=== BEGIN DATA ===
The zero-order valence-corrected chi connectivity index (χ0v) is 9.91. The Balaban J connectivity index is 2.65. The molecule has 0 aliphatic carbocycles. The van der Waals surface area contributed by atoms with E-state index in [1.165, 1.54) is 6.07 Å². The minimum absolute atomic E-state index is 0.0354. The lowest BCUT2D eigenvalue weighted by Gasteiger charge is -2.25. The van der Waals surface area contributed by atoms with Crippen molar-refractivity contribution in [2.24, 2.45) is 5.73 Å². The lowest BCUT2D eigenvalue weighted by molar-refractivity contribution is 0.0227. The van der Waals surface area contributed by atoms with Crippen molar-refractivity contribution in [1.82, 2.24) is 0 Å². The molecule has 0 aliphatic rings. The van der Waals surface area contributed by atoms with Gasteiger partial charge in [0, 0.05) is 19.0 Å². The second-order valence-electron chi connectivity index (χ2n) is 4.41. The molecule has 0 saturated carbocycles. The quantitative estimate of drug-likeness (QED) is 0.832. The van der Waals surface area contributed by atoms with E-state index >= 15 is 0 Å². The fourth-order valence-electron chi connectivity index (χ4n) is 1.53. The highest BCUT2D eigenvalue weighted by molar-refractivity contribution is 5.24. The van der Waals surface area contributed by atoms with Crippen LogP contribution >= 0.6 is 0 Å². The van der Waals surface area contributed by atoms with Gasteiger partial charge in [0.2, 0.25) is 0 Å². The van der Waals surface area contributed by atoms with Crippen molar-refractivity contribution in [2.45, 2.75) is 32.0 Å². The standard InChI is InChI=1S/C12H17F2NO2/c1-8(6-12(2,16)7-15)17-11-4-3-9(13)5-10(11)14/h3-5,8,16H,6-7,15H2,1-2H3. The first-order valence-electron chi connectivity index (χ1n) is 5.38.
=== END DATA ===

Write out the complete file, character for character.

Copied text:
The zero-order valence-corrected chi connectivity index (χ0v) is 9.91. The Balaban J connectivity index is 2.65. The molecule has 0 aliphatic carbocycles. The van der Waals surface area contributed by atoms with E-state index in [1.165, 1.54) is 6.07 Å². The minimum absolute atomic E-state index is 0.0354. The lowest BCUT2D eigenvalue weighted by Gasteiger charge is -2.25. The van der Waals surface area contributed by atoms with Crippen molar-refractivity contribution in [2.24, 2.45) is 5.73 Å². The lowest BCUT2D eigenvalue weighted by molar-refractivity contribution is 0.0227. The van der Waals surface area contributed by atoms with Crippen molar-refractivity contribution in [1.82, 2.24) is 0 Å². The molecule has 0 aliphatic rings. The van der Waals surface area contributed by atoms with Gasteiger partial charge in [0, 0.05) is 19.0 Å². The second-order valence-electron chi connectivity index (χ2n) is 4.41. The molecule has 0 saturated carbocycles. The quantitative estimate of drug-likeness (QED) is 0.832. The van der Waals surface area contributed by atoms with E-state index >= 15 is 0 Å². The fourth-order valence-electron chi connectivity index (χ4n) is 1.53. The highest BCUT2D eigenvalue weighted by molar-refractivity contribution is 5.24. The van der Waals surface area contributed by atoms with Crippen LogP contribution >= 0.6 is 0 Å². The van der Waals surface area contributed by atoms with Gasteiger partial charge in [0.2, 0.25) is 0 Å². The van der Waals surface area contributed by atoms with Crippen molar-refractivity contribution in [2.45, 2.75) is 32.0 Å². The standard InChI is InChI=1S/C12H17F2NO2/c1-8(6-12(2,16)7-15)17-11-4-3-9(13)5-10(11)14/h3-5,8,16H,6-7,15H2,1-2H3. The first-order valence-electron chi connectivity index (χ1n) is 5.38.